Take the 2-minute tour ×
Mathematics Stack Exchange is a question and answer site for people studying math at any level and professionals in related fields. It's 100% free, no registration required.

What are the best bounds for $\pi(x)$ i.e. the number of primes less than or equal to $x$ ?

From Wikipedia I saw that:

$$\frac{x}{\ln x}\left(1 + \frac{1}{\ln x}\right) < \pi(x) < \frac{x}{\ln x}\left(1 + \frac{1}{\ln x} + \frac{2.51}{(\ln x)^2}\right)$$

(result by Pierre Dusart)

Are there tighter bounds? (possibly with a simple expression like the one above)

share|improve this question
    
This article looks somewhat interesting. It has some estimates which may prove better than what you've got there. math.uiuc.edu/~hildebr/ant/main3.pdf. I believe that math.stackexchange.com/questions/242979/… also has some pertinent information. –  Ian Coley May 14 '13 at 16:46
    
You should be more precise about what kind of bounds you are looking for. Are you looking for explicit inequalities, like you've written above? if so, is it ok if they're valid only for sufficiently large $x$? Or would you be content with a bound with an inexplicit constant, whose error term is much smaller than the above? if so, read up on the Prime Number Theorem. –  Greg Martin May 14 '13 at 16:47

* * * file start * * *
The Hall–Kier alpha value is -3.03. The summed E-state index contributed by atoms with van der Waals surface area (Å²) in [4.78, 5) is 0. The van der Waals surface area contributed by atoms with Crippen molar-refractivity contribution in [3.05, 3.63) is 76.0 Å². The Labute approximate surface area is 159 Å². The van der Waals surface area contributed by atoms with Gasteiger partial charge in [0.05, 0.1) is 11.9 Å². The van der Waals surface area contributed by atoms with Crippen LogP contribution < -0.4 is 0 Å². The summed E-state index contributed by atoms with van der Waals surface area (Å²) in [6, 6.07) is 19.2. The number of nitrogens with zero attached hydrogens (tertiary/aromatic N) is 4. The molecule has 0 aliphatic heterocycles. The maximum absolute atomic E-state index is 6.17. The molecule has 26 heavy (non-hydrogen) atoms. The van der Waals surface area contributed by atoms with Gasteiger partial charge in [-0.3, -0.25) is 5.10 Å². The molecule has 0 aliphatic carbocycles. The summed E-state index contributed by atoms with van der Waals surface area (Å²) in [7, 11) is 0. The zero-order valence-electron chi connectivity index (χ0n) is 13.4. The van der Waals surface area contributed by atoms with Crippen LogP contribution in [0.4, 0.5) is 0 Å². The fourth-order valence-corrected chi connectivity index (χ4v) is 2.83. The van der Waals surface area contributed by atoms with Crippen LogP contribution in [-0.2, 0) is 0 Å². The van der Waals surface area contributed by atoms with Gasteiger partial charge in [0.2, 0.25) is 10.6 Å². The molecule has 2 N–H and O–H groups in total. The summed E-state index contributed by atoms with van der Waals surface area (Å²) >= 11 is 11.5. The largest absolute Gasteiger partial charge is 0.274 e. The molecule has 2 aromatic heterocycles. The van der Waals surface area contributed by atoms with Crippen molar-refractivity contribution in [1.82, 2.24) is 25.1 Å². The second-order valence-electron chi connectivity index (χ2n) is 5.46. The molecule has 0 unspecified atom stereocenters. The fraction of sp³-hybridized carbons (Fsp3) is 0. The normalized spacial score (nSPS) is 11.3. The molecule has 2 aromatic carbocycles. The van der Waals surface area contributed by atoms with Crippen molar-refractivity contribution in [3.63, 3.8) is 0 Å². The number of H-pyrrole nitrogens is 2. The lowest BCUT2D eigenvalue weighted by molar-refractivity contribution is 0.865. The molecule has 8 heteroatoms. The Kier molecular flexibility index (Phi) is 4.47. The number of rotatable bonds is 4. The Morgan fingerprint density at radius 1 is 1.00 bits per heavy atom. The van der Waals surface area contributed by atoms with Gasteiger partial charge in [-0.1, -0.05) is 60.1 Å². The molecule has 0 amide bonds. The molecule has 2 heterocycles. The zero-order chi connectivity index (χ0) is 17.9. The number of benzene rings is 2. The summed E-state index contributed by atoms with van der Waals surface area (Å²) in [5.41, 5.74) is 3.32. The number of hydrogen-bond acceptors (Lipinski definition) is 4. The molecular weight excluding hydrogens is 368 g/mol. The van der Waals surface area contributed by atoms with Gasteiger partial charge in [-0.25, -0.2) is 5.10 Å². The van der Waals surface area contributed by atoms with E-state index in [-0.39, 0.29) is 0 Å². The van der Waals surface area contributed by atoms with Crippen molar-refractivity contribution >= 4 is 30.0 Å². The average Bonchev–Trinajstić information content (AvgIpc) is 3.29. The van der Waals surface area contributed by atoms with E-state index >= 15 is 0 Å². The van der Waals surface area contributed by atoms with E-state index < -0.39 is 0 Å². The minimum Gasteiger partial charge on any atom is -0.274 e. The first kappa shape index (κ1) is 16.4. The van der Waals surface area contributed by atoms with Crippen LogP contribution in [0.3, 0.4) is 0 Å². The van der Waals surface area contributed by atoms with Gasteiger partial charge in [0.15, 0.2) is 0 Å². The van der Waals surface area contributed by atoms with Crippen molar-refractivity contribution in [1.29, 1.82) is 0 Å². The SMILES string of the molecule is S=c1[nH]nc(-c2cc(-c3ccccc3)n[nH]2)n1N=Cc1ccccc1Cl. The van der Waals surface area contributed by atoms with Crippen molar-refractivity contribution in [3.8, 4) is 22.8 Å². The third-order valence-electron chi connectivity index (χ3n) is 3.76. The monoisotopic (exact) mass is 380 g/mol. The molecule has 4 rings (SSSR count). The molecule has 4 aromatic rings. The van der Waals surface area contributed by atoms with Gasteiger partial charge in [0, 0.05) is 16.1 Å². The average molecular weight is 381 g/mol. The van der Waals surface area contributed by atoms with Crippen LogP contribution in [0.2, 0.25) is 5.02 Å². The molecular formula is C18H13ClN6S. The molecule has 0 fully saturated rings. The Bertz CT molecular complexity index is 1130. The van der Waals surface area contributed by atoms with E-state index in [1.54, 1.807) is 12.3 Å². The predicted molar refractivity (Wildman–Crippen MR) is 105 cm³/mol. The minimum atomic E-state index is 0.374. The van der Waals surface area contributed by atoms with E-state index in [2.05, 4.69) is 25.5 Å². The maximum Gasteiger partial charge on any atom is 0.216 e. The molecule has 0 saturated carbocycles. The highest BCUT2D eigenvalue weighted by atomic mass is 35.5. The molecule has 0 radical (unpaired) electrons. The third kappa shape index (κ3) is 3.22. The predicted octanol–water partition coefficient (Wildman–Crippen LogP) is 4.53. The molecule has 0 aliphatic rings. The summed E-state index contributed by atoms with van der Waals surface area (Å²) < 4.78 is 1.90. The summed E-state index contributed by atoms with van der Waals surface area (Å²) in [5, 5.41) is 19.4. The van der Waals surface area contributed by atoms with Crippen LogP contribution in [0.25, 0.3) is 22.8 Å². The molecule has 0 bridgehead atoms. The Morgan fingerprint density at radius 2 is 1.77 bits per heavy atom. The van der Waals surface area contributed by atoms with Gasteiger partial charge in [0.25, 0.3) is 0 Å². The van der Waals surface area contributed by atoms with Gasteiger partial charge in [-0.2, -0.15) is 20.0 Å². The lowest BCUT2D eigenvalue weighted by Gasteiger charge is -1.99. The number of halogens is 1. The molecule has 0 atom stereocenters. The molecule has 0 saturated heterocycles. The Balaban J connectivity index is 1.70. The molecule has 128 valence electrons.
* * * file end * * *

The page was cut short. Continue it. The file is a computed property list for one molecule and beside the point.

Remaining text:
@GregMartin: I'm not an expert, I'm more interested in explicit inequalities that hold above an arbitrarily large $x$. –  Vor May 14 '13 at 17:03

Your Answer

 
discard

By posting your answer, you agree to the privacy policy and terms of service.

Browse other questions tagged or ask your own question.